Abergavenny Museum is a museum situated in the grounds of Abergavenny Castle, Abergavenny, Monmouthshire. The Motte was probably built by the Norman Lord Hamelin de Ballon in 1087 AD. The tower built at the top of the motte would have been wooden. Beneath the motte was the bailey - a courtyard containing the outbuildings and stables. The whole castle was destroyed in 1233 by Richard Marshal, Earl of Pembroke, and the Welsh princes. The keep was rebuilt in stone. The first Great Hall in the castle was probably a timber building. Within this Hall, on Christmas Day 1175, the Norman Lord of Abergavenny, William de Braose, murdered his long-standing Welsh rival Seisyll ap Dyfnwal. In 1182, the castle was attacked by relatives of the murdered Welshmen. Most of William's men were captured, but he was not at home. The walls you see today are the remains of a stone Hall built between 1233 and 1295.
The Tower Complex consisted of two towers, one polygonal and the other circular. Evidence suggests that these towers were built in 1295-1314 at the same time as the town walls, using murage grants - a form of tax raised by the local Lord. The Gatehouse is a typical barbican gatehouse. When the castle wall was first built, in the late 13th to early 14th century, the gate was a simple opening in the curtain wall. Unusual door features suggest that the Gatehouse was added early in the 15th Century. At this time the last Welsh War of Independence was being fought against Owain Glyn Dwr. The castle was surrounded by a dry ditch rather than a moat. The keep along with most of the other castle buildings, was destroyed in the Civil War, between 1645 - 1646. In 1818, the present building - now the Museum - was constructed on top of the motte as a hunting lodge for the Marquess of Abergavenny.
The museum possesses photographs of Abergavenny and the surrounding district. These include two important municipal collections of views of the medieval and Elizabethan areas of the town which were demolished under slum clearance schemes between 1957 and 1972. These represent the only record of many of the buildings demolished. The museums social history collections are mainly comprised of material reflecting the history and way of life of the town and surrounding district. There are particular emphases on rural life, agriculture and its associated industries and domestic and working life. Particularly significant collections include the contents of a complete Welsh kitchen c.1890, a saddler's shop c.1910-1930 and Basil Jones grocers shop c.1948-1950. The museum also houses the nationally important archive of the Father Ignatius Memorial Trust. In addition the museum maintains collections of books and documents which supplement and illustrate these themes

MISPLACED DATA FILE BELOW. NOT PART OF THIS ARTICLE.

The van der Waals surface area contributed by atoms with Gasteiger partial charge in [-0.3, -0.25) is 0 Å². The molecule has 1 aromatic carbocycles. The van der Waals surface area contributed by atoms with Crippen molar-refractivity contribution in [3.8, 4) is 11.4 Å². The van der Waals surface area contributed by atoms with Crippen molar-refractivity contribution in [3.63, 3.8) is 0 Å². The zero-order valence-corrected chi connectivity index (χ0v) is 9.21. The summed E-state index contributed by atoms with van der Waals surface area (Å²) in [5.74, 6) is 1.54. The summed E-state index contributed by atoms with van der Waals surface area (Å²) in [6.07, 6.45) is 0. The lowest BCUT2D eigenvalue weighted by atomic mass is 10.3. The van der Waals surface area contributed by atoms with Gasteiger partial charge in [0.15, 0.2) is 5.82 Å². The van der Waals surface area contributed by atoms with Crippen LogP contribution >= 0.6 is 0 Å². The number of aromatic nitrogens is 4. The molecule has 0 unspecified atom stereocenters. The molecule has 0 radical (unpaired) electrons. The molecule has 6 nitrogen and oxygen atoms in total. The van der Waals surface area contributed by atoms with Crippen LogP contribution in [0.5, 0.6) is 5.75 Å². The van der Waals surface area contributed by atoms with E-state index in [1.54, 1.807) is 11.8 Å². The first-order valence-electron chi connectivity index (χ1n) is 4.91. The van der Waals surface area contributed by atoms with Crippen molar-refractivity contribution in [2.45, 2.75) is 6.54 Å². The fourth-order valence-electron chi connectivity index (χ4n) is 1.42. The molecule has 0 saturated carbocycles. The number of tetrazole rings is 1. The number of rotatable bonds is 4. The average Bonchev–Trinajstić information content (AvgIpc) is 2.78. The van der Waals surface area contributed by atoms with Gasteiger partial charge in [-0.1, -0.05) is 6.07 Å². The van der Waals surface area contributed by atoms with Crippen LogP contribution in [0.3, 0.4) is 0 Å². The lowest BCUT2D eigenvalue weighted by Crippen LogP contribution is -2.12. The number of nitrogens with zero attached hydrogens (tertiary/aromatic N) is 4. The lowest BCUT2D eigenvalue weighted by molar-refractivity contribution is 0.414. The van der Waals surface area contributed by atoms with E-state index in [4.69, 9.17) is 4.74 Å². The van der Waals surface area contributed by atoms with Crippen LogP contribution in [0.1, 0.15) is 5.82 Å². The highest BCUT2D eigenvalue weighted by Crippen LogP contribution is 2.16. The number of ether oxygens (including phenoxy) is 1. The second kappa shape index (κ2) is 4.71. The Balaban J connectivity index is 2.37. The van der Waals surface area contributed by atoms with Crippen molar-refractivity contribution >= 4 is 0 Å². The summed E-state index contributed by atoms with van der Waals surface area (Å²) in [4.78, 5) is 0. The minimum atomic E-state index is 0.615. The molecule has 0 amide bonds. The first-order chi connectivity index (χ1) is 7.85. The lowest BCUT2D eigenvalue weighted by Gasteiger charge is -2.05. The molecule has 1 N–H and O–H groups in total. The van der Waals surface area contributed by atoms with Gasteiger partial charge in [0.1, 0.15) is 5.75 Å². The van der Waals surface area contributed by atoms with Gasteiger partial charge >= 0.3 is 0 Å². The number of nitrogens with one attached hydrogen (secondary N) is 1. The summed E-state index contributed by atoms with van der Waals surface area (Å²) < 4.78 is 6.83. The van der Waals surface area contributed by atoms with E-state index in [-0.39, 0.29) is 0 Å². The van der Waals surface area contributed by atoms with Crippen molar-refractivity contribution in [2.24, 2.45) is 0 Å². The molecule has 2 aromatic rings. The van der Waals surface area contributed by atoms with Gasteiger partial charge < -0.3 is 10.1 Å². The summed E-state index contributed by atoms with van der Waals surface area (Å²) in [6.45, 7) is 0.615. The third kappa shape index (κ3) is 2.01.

The museum houses extensive and very significant collections of archaeological material ranging from the Mesolithic to post-Medieval. The collections produced by excavations of the Roman fort of Gobannium are of particular importance. The museum holds many individual items of costume. These include an 18th century open robe and full Regency female wedding outfit. The collection is particularly strong in womens costume of the late 19th century (especially lingerie) and the 1920s. It is recommended that at least one able bodied person is available to assist the mobility impaired. The grounds of the Castle are uneven, but there is a ramp leading up to the museum, it is however quite steep. Once at the front door it is possible to access the Keep gallery where the changing exhibitions are held. Museum staff can assist with opening doors. Other areas of the museum are accessible to varying degrees via outer doors. A museum custodian will need to help so please be patient if the museum is busy. Guide Dogs are very welcome.
Location : Abergavenny Museum and Castle, Castle Street, Abergavenny, Monmouthshire NP7 5EE
Transport : Abergavenny (National Rail) then bus or 14 minutes. Bus Routes : 61, 94, X4 and X74 stop near by.
Opening Times : Monday to Saturday 11:00 -13:00 & 14:00 - 17:00; Sunday : 14:00 -17:00
Tickets : Free
Tel. : 01873854282